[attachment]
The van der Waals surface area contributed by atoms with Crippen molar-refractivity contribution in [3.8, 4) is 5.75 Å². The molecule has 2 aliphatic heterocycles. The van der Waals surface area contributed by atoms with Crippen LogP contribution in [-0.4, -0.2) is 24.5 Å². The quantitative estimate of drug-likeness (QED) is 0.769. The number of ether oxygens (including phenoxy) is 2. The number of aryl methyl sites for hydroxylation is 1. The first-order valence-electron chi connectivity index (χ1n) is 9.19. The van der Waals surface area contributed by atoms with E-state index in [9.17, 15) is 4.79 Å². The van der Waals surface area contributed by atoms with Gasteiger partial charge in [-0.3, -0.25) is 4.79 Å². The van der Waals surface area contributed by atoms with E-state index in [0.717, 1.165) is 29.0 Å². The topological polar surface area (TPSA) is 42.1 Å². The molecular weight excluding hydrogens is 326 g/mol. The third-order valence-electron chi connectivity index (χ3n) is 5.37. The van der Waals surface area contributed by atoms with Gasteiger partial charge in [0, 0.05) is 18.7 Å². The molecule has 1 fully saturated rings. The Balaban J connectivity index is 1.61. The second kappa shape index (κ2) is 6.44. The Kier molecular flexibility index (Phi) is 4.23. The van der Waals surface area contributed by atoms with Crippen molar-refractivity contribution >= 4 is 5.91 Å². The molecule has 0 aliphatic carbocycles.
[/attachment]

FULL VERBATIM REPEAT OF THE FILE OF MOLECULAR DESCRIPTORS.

The van der Waals surface area contributed by atoms with Crippen molar-refractivity contribution in [3.8, 4) is 5.75 Å². The molecule has 2 aliphatic heterocycles. The van der Waals surface area contributed by atoms with Crippen LogP contribution in [-0.4, -0.2) is 24.5 Å². The quantitative estimate of drug-likeness (QED) is 0.769. The number of ether oxygens (including phenoxy) is 2. The number of aryl methyl sites for hydroxylation is 1. The first-order valence-electron chi connectivity index (χ1n) is 9.19. The van der Waals surface area contributed by atoms with E-state index in [9.17, 15) is 4.79 Å². The van der Waals surface area contributed by atoms with Gasteiger partial charge in [-0.3, -0.25) is 4.79 Å². The van der Waals surface area contributed by atoms with E-state index in [0.717, 1.165) is 29.0 Å². The topological polar surface area (TPSA) is 42.1 Å². The molecular weight excluding hydrogens is 326 g/mol. The third-order valence-electron chi connectivity index (χ3n) is 5.37. The van der Waals surface area contributed by atoms with Gasteiger partial charge in [0, 0.05) is 18.7 Å². The molecule has 1 fully saturated rings. The Balaban J connectivity index is 1.61. The second kappa shape index (κ2) is 6.44. The Kier molecular flexibility index (Phi) is 4.23. The van der Waals surface area contributed by atoms with Crippen molar-refractivity contribution >= 4 is 5.91 Å². The molecule has 0 aliphatic carbocycles.